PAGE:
I made it with MS Word and PhotoDeluxe—my old standby method—but I’ll probably use a cover built on Inkscape when I actually publish the book.

So, there you have it, my busy month of May in less than 1000 words.

Have a great June and stay safe.

Peace and love!

Book News, April 2019

Plans continue to rewrite and retool my ebooks at Amazon’s Kindle Direct Publishing. I published my first book there in January 2013. Although my main character was a boy named Lenny Stevens, it introduced Vree Erickson and started the ball rolling for her to take center stage in many of the stories that followed.

I based the first book on a short story I wrote in high school in the 1970s called “Ghost Dogs.” I had such a fun time in 2012 going through my old stories, stripping them down to their bare bones, clothing them in newer outfits, and giving them new titles. The book became “Night of the Hell Hounds.” After publication, I knew the story should have been Vree’s, so I rewrote it in 2014 and turned it into a novel. I drove the librarians crazy at Amazon’s partner site Goodreads with all my changes. You can read more about the story and others by searching through my blog’s archives.

I published the following editions of Book 1 at KDP before I took all my books off market:

  • “Night of the Hell Hounds”: A Ridgewood Short Story, first edition, January 7, 2013, 19 pages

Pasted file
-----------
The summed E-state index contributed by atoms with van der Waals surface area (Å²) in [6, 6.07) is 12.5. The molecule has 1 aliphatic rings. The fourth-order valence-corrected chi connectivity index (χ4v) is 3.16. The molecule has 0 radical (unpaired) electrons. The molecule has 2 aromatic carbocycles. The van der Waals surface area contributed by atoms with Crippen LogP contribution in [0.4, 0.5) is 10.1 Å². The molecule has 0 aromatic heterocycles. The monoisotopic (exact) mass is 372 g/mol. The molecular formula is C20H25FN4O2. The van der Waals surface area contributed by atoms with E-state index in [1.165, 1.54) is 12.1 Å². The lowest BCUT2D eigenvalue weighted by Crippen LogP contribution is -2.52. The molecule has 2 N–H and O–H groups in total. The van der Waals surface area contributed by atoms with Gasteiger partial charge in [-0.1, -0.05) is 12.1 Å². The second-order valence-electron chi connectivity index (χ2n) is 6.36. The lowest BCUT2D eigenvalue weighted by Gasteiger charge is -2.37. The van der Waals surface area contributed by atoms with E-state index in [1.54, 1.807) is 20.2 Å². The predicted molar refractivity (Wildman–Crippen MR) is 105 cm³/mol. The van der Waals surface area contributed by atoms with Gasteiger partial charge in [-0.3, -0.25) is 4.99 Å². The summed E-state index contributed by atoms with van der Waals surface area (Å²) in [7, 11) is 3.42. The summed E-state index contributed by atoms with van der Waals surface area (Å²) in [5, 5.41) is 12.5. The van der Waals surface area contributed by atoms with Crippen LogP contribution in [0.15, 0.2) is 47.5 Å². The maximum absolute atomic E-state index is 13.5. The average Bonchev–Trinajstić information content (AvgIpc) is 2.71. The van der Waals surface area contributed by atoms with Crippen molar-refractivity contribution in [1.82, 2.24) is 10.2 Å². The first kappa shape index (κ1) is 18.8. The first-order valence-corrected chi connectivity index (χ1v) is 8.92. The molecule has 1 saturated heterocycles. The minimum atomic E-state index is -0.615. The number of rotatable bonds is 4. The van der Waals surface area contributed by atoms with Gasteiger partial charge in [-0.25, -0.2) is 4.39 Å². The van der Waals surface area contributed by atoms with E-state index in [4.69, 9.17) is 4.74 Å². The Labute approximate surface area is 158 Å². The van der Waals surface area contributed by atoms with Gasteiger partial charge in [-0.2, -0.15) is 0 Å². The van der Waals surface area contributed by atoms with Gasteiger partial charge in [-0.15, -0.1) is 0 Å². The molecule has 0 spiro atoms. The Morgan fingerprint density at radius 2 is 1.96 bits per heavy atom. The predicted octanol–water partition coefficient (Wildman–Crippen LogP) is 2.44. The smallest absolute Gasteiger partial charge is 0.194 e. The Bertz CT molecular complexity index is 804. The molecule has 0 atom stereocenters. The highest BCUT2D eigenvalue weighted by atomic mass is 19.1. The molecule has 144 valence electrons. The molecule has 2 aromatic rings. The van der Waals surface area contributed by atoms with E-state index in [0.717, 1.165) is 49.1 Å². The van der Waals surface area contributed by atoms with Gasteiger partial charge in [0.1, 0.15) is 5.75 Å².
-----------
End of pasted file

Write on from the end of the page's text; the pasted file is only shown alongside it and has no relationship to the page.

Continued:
• Night of the Hellhounds: A Vree Erickson Novel, second edition—title and story change, November 15, 2014, 200 pages
  • Margga’s Curse: A Vree Erickson Novel, third edition—title change, January 1, 2015, 200 pages

Please note that I retitled the third edition, Margga’s Curse, to Mergelda’s Curse at Smashwords where it is still available free for download. I will pull it from the market when I finish rewriting it.

At KDP, I published as Steven L. Campbell. The new books will list me as Steve Campbell. And it will have a new title. Its working title is Curse of Myers Ridge, but I don’t know its final title yet.

Other changes include

  • Vree as a middle child instead of a triplet
  • Her father is alive
  • Her grandparents live at Alice Lake
  • The west end of Alice Lakes butts against the cliffs of Myers Ridge

Currently, Vree’s age is in flux. I want her to be 15, going on 16. 16 is when you can get your driver’s license in Pennsylvania and I don’t want her driving yet.